Re: [ecasound] ecasound is now available through Debian mirrors

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Subject: Re: [ecasound] ecasound is now available through Debian mirrors
From: Kai Vehmanen (
Date: Tue Jan 23 2001 - 21:45:09 EET

yOn Wed, 24 Jan 2001, Junichi Uekawa wrote:

>>> I believe ecasound is available through the debian mirrors,
> and this means, I will get filed bug reports about this program not building
> on architectures that debian supports ...
> arm, ppc, sparc, sparc64, alpha, m68k, mips, (superH, hppa, and hurd-i386)
> I wonder if whether ecasound would survive the portability test.

This would be a very interesting test, but I'm afraid ecasound
wouldn't pass the test with clean papers. I say this because...

- nearly all development is done on Redhat 6.x x86 boxes
- written in C++

... I can always try to write portable code, but in some cases you just
don't know what to expect. POSIX threads are a good example. On some
platforms, the default C-library is compiled with thread-support and all
apps must be compiled with a certain define enabled (-D_REENTRANT). On
some platforms, there's a separate C-libary for threaded apps (usually
libc_r). Sometimes the pthread-functions themselves are in a separate
library (not in libc that is, usually libpthread). Some platforms require
a separate compiler switch (-pthread) ... etc, etc, and the list goes on.
It's difficult to resolve these issues beforehand.

Otherwise ecasound should be rather well portable. Most external packages
(even common stuff like OSS-support and libaudiofile) are optional and
autoconf checks are used to check for most UNIX-specific functions. Most
difficult areas are thread-support and possibly ncurses. These are the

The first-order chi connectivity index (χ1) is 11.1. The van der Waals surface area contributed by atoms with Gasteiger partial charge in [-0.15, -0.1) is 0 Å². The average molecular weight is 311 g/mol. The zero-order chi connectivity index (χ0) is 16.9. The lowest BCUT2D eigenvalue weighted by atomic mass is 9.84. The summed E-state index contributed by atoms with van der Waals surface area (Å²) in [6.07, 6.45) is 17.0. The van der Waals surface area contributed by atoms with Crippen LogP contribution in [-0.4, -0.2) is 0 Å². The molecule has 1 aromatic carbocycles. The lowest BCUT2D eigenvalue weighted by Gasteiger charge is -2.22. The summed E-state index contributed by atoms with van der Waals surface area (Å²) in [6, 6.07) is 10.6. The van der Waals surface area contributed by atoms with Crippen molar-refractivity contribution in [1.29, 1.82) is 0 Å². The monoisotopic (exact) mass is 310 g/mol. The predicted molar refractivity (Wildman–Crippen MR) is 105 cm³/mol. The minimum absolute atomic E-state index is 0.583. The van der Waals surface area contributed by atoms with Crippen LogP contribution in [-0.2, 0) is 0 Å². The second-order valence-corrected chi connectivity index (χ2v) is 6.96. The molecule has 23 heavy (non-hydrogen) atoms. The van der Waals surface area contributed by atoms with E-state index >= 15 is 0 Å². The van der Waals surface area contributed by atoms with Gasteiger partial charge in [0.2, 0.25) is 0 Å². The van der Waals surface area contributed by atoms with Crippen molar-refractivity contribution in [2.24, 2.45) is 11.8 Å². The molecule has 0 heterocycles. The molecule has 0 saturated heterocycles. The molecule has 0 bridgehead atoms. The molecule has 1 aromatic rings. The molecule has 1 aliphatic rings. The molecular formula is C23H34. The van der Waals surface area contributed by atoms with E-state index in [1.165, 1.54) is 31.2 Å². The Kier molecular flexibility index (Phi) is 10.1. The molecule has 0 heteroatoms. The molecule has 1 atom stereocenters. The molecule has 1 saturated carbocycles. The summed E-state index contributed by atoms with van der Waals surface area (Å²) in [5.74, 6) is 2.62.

only external packages that must exist to compile ecasound. Hmm, it might
be good to drop the ncurses dependency at some point. You wouldn't get all
features, but you'd still be able to compile libecasound.

And then as the last issue - C++ compile and runtime environments. Well,
the whole thing is just a big mess, no doubt about it. You can write
relatively portable C++, but you'll end up spending way too much time
avoiding (!) C++ features and making hacks around implementation-specific
problems. Just check the Mozilla programming guide. Arrghh! So in
ecasound, I follow the ANSI C++ spec (v3, the 1997 draft). I've avoided
some C++ features (like namespaces), but I will use things like STL,
templates and exceptions even though there are n+1 shaky implementations
out there... So as you can see, gcc 3.x really is an important step for
C++ developers. Gcc 2.x series isn't all that bad, but there is just too
much variation between releases.

 . ... [ audio software for linux ] /\ . 
 . [ my armchair-tunes mp3/ra/wav ]

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